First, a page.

5. Question: Please explain the VAER data that people who seem to me to be conspiracy theorists keep quoting. For example, did tens of thousands of people die within three days of vaccination?
Answer: The Vaccine Adverse Event Reporting System, or VAERS, is a database maintained by the CDC and FDA to collect data on any symptoms following vaccination that may be due to a side effect of the vaccine. VAERS helped uncover the rare blood clotting problem associated with the J&J vaccine, and the equally rare problem of myocarditis in mRNA vaccine recipients. Misuse of VAERS occurs when data about the problem in vaccinated people is not compared to a control population that did not receive the vaccine. In the example you cite, since 1 in 100 Americans die each year, when 250 million Americans are vaccinated, a small percentage will die after receiving the vaccine and will be reported in VAERS, even if the vaccine is not responsible for these deaths. I appreciate you asking this question, as misinformation prevents some from being vaccinated, including a member of my extended family who tragically died of it.
6. Question: A year of questions and guesswork about the COVID vaccine has made me wonder if I understand vaccines in general. We seem to accept that the COVID vaccine doesn’t necessarily prevent us from getting COVID, but it does prevent us from getting fatally sick with it. Does that mean I could get tetanus if I step on a rusty nail, but it won’t make me very sick? I thought the purpose of the vaccines I received was prevention, but I could be wrong. Is the difference in the quality of the vaccine or in the attributes of the pathogen?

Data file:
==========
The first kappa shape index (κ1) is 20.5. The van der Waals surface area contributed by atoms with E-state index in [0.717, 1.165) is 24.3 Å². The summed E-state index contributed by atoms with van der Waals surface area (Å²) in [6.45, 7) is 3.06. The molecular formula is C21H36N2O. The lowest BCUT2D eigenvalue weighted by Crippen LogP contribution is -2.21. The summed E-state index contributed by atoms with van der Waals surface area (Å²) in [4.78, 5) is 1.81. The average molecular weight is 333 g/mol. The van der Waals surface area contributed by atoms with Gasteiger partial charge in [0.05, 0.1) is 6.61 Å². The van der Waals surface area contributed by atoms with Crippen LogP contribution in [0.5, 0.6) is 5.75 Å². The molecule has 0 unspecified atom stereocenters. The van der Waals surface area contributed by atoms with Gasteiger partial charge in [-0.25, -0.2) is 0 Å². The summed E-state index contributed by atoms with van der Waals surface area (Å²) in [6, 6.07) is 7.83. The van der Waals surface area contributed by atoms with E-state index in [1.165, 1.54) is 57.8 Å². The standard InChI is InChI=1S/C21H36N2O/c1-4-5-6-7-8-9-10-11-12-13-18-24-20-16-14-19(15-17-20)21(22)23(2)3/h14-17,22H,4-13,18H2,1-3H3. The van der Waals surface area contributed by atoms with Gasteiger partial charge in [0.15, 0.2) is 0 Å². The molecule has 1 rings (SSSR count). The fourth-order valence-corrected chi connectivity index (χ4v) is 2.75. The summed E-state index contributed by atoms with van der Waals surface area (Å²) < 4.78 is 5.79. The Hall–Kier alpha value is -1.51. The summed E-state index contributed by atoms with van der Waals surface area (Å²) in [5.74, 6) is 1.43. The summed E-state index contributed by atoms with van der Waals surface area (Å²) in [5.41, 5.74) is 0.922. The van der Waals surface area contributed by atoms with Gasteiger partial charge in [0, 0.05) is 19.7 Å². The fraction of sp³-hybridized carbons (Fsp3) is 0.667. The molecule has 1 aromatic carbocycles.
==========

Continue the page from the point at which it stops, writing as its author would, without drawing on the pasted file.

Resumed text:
Answer: The purpose of vaccination is to prevent disease but not necessarily infection. The tetanus vaccine is a great example, where the vaccine works to neutralize tetanus toxin from causing lockjaw but has no impact on preventing infection from the bacteria that makes the toxin. The Pfizer and Moderna vaccines are up to 90% effective in preventing hospitalizations from COVID-19, but much less effective in preventing infection.
7. Question: I recently read that vaccines have proven to be less effective than scientists had hoped. I guess it was in response to the omicron contagion. But from what I understand, the vaccines have been extremely effective and would have been more so if more people had received them. So, was the omicron contagion a vaccine failure, the result of fewer vaccinations than we would have liked, or a bit of both?
Answer: A bit of both. The omicron variant has so many mutations in the viral spike protein that it was able to partially escape the immunity provided by vaccination or previous infection with other variants. Fortunately, vaccines are still very effective at preventing hospitalization, probably by inducing a strong cell-mediated immune response that can cure the infection once it has started. Tragically, about two-thirds of people hospitalized at UVa with COVID-19 have not received the vaccine.
8. Question: Charlottesville is still considered high risk, so why is it safe to be maskless? What do you advise people about wearing a mask?
Answer: I advise everyone to be patient and stay masked in indoor public spaces until we move from high to low transmission, probably later this month!